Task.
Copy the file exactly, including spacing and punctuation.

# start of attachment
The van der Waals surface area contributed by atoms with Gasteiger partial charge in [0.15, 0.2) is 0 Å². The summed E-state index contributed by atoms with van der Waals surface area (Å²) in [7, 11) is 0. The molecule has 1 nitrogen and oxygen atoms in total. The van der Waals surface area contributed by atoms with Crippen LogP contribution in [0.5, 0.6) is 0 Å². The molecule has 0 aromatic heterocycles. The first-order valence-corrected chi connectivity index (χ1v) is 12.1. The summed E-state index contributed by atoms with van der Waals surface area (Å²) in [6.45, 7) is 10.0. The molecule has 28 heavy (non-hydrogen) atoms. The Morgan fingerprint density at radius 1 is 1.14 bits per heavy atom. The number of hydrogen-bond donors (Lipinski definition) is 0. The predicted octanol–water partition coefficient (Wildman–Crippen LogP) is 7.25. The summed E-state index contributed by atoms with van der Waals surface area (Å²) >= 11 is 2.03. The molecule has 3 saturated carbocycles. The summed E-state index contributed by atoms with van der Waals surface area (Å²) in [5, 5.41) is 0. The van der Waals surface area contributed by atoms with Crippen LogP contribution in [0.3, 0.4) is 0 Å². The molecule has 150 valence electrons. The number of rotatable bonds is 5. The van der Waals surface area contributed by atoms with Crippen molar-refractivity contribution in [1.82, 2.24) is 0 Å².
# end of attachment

The van der Waals surface area contributed by atoms with Gasteiger partial charge in [0.15, 0.2) is 0 Å². The summed E-state index contributed by atoms with van der Waals surface area (Å²) in [7, 11) is 0. The molecule has 1 nitrogen and oxygen atoms in total. The van der Waals surface area contributed by atoms with Crippen LogP contribution in [0.5, 0.6) is 0 Å². The molecule has 0 aromatic heterocycles. The first-order valence-corrected chi connectivity index (χ1v) is 12.1. The summed E-state index contributed by atoms with van der Waals surface area (Å²) in [6.45, 7) is 10.0. The molecule has 28 heavy (non-hydrogen) atoms. The Morgan fingerprint density at radius 1 is 1.14 bits per heavy atom. The number of hydrogen-bond donors (Lipinski definition) is 0. The predicted octanol–water partition coefficient (Wildman–Crippen LogP) is 7.25. The summed E-state index contributed by atoms with van der Waals surface area (Å²) >= 11 is 2.03. The molecule has 3 saturated carbocycles. The summed E-state index contributed by atoms with van der Waals surface area (Å²) in [5, 5.41) is 0. The van der Waals surface area contributed by atoms with Crippen LogP contribution in [0.3, 0.4) is 0 Å². The molecule has 150 valence electrons. The number of rotatable bonds is 5. The van der Waals surface area contributed by atoms with Crippen molar-refractivity contribution in [1.82, 2.24) is 0 Å².